Our favorite harbinger of spring has landed in the market. There are numerous spring fruits and vegetables that are eagerly awaited by food enthusiasts; but our favorite is asparagus.
Fresh-harvested domestic asparagus is as flavorful and affordable as it gets.
Bonus: asparagus has just three calories per medium spear, and contains no fat or cholesterol.
It’s also nutritious:
A good source of calcium, magnesium, vitamin B6 and zinc.
A very good source of copper, dietary fiber, folate, iron, manganese, niacin, phosphorus, potassium, protein, riboflavin, selenium, thiamin, vitamin A, vitamin C, vitamin E (alpha tocopherol) and vitamin K.
The season runs through June, so dig in.
A BRIEF HISTORY OF ASPARAGUS
Asparagus officinalis was first cultivated more than 5,000 years ago in the eastern Mediterranean region. The oldest reference shows the spring vegetable on an Egyptian frieze dating to 3000 B.C.E.
The ancient Greeks and Romans prized asparagus for its flavor, texture and alleged medicinal qualities. They liked asparagus so much that they dried it to enjoy after the short asparagus season ended.
The oldest surviving cookbook, De Re Coquinaria by Apicius, believed to be from the late 4th century C.E., has a recipe for cooking asparagus.
The vegetable gained popularity in France and England in the 16th Century. King Louis XIV of France (1638-1715) enjoyed asparagus so much that he had special greenhouses built to supply it year-round.
No doubt Louis enjoyed it with with hollandaise sauce, a rich sauce made from butter and eggs. The first known recipe for hollandaise was published in 1651, in a cookbook by the great French chef François Pierre de La Varenne (1618-1678). The recipe was for Asparagus in Fragrant Sauce (his original name for hollandaise).
Early colonists brought the plant to America.
Asparagus is a perennial plant, raised in furrowed fields. It takes about three years before the plants produce spears that can be harvested. The spears are cut by hand when they reach about 9 inches in length.
The delicate asparagus plant needs a temperate climate and requires much hand labor in all phases of cultivation; hence, their higher cost.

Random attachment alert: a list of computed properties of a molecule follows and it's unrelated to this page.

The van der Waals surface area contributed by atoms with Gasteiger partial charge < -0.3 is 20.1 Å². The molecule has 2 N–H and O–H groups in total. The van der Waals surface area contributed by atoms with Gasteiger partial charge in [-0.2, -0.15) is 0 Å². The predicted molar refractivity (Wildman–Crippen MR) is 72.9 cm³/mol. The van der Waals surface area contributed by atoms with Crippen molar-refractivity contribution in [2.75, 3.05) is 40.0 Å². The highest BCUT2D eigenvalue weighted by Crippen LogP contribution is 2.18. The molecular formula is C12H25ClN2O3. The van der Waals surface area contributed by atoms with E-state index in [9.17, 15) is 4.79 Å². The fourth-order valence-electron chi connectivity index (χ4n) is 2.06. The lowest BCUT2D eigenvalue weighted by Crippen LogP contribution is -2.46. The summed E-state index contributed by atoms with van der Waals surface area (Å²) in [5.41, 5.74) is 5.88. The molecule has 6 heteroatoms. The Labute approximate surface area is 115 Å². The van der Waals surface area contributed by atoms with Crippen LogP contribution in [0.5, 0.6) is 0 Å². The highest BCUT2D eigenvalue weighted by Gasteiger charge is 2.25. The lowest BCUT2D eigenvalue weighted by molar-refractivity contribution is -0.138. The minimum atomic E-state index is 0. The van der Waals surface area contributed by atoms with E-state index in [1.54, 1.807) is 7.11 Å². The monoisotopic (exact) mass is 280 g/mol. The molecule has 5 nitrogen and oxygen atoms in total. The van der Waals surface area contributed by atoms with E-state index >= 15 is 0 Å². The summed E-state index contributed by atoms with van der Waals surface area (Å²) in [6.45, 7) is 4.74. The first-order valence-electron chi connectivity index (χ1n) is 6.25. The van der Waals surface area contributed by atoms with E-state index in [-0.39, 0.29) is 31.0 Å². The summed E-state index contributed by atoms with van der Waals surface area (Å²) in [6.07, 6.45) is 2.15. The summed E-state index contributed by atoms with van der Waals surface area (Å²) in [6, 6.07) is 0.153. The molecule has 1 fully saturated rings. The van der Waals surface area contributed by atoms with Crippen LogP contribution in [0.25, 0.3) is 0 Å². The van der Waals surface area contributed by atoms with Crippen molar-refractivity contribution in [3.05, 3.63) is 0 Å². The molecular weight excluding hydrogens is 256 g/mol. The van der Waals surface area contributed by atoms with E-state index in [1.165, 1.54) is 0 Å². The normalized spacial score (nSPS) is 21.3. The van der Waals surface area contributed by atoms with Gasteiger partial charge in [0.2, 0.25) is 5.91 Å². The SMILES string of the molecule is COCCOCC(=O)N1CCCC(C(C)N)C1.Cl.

White Asparagus, Purple Asparagus
White asparagus is a special treatment of conventional asparagus, grown for its color.
The spears must be grown under a layer of topsoil or in the dark without exposure to sunlight. Light would engender photosynthesis and the development of green chlorophyll. The growing technique was developed in France in the mid-1600s.
If you come across fresh white asparagus and want to see if the extra cost is worth it, steam them with a bit of salt and taste their nuances before adding butter or another ingredient. You may or may not find a difference worth the money. Never buy bland, canned white asparagus.
Here’s more about white asparagus as well as purple asparagus, a breed that is larger, sweeter and tastier than the conventional green types of asparagus.
Purple asparagus was originally developed in Italy by farmers in the Albenga region of the Italian Riviera. It was first commercialized under the variety name Violetto d’Albenga.
Purple asparagus retains its color if cooked briefly (blanching, quick sauteing), but reverts ti green with prolonged cooking.
ASPARAGUS PURCHASE & PREPARATION
Look for firm stalks of a uniform width and a minimum amount of woodiness at the end. It doesn’t matter if they’re thick or slender: both are equally tender. But you need uniformity of size to cook them evenly.